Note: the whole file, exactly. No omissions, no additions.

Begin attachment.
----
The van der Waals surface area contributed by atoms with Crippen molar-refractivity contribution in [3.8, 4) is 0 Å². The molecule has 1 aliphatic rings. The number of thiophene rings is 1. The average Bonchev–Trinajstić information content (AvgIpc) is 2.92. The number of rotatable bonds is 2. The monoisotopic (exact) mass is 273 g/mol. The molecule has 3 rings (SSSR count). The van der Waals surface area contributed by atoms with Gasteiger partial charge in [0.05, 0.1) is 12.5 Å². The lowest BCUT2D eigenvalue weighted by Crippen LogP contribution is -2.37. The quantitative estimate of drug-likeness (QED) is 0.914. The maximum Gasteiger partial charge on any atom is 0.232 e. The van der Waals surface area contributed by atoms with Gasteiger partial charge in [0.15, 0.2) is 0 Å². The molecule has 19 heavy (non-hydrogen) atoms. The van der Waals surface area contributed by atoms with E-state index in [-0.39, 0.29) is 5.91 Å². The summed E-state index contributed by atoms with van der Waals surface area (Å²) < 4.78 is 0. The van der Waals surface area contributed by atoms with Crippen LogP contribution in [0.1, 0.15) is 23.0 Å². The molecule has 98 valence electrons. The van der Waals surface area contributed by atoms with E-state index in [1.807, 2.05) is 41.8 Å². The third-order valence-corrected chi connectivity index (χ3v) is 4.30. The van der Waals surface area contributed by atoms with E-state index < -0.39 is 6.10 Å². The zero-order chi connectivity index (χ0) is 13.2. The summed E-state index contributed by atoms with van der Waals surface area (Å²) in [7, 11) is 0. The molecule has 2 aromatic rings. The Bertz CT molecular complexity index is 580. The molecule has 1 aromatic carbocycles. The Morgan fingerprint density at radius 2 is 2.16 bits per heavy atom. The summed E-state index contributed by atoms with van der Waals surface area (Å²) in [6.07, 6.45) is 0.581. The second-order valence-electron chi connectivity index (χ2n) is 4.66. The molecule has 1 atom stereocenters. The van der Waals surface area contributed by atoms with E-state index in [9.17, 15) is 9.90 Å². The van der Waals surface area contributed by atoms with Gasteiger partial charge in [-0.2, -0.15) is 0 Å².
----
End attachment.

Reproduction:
The van der Waals surface area contributed by atoms with Crippen molar-refractivity contribution in [3.8, 4) is 0 Å². The molecule has 1 aliphatic rings. The number of thiophene rings is 1. The average Bonchev–Trinajstić information content (AvgIpc) is 2.92. The number of rotatable bonds is 2. The monoisotopic (exact) mass is 273 g/mol. The molecule has 3 rings (SSSR count). The van der Waals surface area contributed by atoms with Gasteiger partial charge in [0.05, 0.1) is 12.5 Å². The lowest BCUT2D eigenvalue weighted by Crippen LogP contribution is -2.37. The quantitative estimate of drug-likeness (QED) is 0.914. The maximum Gasteiger partial charge on any atom is 0.232 e. The van der Waals surface area contributed by atoms with Gasteiger partial charge in [0.15, 0.2) is 0 Å². The molecule has 19 heavy (non-hydrogen) atoms. The van der Waals surface area contributed by atoms with E-state index in [-0.39, 0.29) is 5.91 Å². The summed E-state index contributed by atoms with van der Waals surface area (Å²) < 4.78 is 0. The van der Waals surface area contributed by atoms with Crippen LogP contribution in [0.1, 0.15) is 23.0 Å². The molecule has 98 valence electrons. The van der Waals surface area contributed by atoms with E-state index in [1.807, 2.05) is 41.8 Å². The third-order valence-corrected chi connectivity index (χ3v) is 4.30. The van der Waals surface area contributed by atoms with E-state index < -0.39 is 6.10 Å². The zero-order chi connectivity index (χ0) is 13.2. The summed E-state index contributed by atoms with van der Waals surface area (Å²) in [7, 11) is 0. The molecule has 2 aromatic rings. The Bertz CT molecular complexity index is 580. The molecule has 1 aromatic carbocycles. The Morgan fingerprint density at radius 2 is 2.16 bits per heavy atom. The summed E-state index contributed by atoms with van der Waals surface area (Å²) in [6.07, 6.45) is 0.581. The second-order valence-electron chi connectivity index (χ2n) is 4.66. The molecule has 1 atom stereocenters. The van der Waals surface area contributed by atoms with E-state index in [9.17, 15) is 9.90 Å². The van der Waals surface area contributed by atoms with Gasteiger partial charge in [-0.2, -0.15) is 0 Å².